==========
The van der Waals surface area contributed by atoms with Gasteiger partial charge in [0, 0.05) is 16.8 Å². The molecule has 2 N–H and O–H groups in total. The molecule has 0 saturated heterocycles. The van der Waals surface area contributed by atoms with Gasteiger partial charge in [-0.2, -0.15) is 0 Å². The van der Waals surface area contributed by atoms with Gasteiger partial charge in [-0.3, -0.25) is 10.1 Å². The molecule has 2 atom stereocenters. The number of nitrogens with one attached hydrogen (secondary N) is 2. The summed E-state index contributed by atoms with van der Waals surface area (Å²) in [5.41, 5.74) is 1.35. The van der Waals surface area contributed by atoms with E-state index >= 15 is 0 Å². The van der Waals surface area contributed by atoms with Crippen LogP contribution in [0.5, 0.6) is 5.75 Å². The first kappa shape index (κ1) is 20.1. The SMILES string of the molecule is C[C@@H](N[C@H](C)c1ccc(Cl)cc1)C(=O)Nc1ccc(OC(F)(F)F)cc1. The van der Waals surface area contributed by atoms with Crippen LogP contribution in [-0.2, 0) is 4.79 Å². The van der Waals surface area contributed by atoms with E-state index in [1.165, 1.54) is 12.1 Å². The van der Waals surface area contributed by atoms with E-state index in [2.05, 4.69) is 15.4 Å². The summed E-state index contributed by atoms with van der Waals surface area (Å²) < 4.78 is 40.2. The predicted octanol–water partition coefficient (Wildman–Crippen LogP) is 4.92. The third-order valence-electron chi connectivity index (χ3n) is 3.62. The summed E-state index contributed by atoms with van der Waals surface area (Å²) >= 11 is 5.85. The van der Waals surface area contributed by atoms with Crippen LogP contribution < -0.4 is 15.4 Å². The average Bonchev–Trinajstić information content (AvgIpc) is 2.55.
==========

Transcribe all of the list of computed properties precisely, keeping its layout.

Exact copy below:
The van der Waals surface area contributed by atoms with Gasteiger partial charge in [0, 0.05) is 16.8 Å². The molecule has 2 N–H and O–H groups in total. The molecule has 0 saturated heterocycles. The van der Waals surface area contributed by atoms with Gasteiger partial charge in [-0.2, -0.15) is 0 Å². The van der Waals surface area contributed by atoms with Gasteiger partial charge in [-0.3, -0.25) is 10.1 Å². The molecule has 2 atom stereocenters. The number of nitrogens with one attached hydrogen (secondary N) is 2. The summed E-state index contributed by atoms with van der Waals surface area (Å²) in [5.41, 5.74) is 1.35. The van der Waals surface area contributed by atoms with E-state index >= 15 is 0 Å². The van der Waals surface area contributed by atoms with Crippen LogP contribution in [0.5, 0.6) is 5.75 Å². The first kappa shape index (κ1) is 20.1. The SMILES string of the molecule is C[C@@H](N[C@H](C)c1ccc(Cl)cc1)C(=O)Nc1ccc(OC(F)(F)F)cc1. The van der Waals surface area contributed by atoms with Crippen LogP contribution in [-0.2, 0) is 4.79 Å². The van der Waals surface area contributed by atoms with E-state index in [1.165, 1.54) is 12.1 Å². The van der Waals surface area contributed by atoms with E-state index in [2.05, 4.69) is 15.4 Å². The summed E-state index contributed by atoms with van der Waals surface area (Å²) < 4.78 is 40.2. The predicted octanol–water partition coefficient (Wildman–Crippen LogP) is 4.92. The third-order valence-electron chi connectivity index (χ3n) is 3.62. The summed E-state index contributed by atoms with van der Waals surface area (Å²) >= 11 is 5.85. The van der Waals surface area contributed by atoms with Crippen LogP contribution < -0.4 is 15.4 Å². The average Bonchev–Trinajstić information content (AvgIpc) is 2.55.